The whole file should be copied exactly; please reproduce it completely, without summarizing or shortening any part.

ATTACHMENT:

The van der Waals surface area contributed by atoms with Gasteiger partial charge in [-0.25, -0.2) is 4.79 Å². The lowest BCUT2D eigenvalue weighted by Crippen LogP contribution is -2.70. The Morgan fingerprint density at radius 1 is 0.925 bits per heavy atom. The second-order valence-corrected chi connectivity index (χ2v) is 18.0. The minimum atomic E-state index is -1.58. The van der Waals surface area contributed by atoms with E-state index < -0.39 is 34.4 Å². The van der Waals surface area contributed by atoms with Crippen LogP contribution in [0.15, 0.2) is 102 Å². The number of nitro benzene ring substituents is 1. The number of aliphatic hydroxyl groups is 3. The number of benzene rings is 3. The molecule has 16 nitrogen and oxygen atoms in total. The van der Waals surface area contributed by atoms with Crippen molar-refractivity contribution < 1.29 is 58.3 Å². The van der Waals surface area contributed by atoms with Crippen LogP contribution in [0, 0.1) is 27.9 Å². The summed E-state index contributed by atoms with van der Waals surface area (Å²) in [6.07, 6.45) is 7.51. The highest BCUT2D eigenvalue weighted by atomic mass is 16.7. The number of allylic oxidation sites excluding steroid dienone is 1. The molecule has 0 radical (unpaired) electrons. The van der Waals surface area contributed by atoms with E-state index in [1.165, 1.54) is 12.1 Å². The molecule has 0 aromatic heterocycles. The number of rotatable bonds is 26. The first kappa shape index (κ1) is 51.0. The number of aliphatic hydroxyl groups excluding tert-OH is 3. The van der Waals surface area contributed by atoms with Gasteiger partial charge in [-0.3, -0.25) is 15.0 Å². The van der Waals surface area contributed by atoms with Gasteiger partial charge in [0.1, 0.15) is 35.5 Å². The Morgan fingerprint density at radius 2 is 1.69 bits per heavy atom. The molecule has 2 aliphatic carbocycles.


The van der Waals surface area contributed by atoms with Gasteiger partial charge in [-0.25, -0.2) is 4.79 Å². The lowest BCUT2D eigenvalue weighted by Crippen LogP contribution is -2.70. The Morgan fingerprint density at radius 1 is 0.925 bits per heavy atom. The second-order valence-corrected chi connectivity index (χ2v) is 18.0. The minimum atomic E-state index is -1.58. The van der Waals surface area contributed by atoms with E-state index < -0.39 is 34.4 Å². The van der Waals surface area contributed by atoms with Crippen LogP contribution in [0.15, 0.2) is 102 Å². The number of nitro benzene ring substituents is 1. The number of aliphatic hydroxyl groups is 3. The number of benzene rings is 3. The molecule has 16 nitrogen and oxygen atoms in total. The van der Waals surface area contributed by atoms with Crippen molar-refractivity contribution < 1.29 is 58.3 Å². The van der Waals surface area contributed by atoms with Crippen LogP contribution in [0, 0.1) is 27.9 Å². The summed E-state index contributed by atoms with van der Waals surface area (Å²) in [6.07, 6.45) is 7.51. The highest BCUT2D eigenvalue weighted by atomic mass is 16.7. The number of allylic oxidation sites excluding steroid dienone is 1. The molecule has 0 radical (unpaired) electrons. The van der Waals surface area contributed by atoms with E-state index in [1.165, 1.54) is 12.1 Å². The molecule has 0 aromatic heterocycles. The number of rotatable bonds is 26. The first kappa shape index (κ1) is 51.0. The number of aliphatic hydroxyl groups excluding tert-OH is 3. The van der Waals surface area contributed by atoms with Gasteiger partial charge in [-0.3, -0.25) is 15.0 Å². The van der Waals surface area contributed by atoms with Gasteiger partial charge in [0.1, 0.15) is 35.5 Å². The Morgan fingerprint density at radius 2 is 1.69 bits per heavy atom. The molecule has 2 aliphatic carbocycles.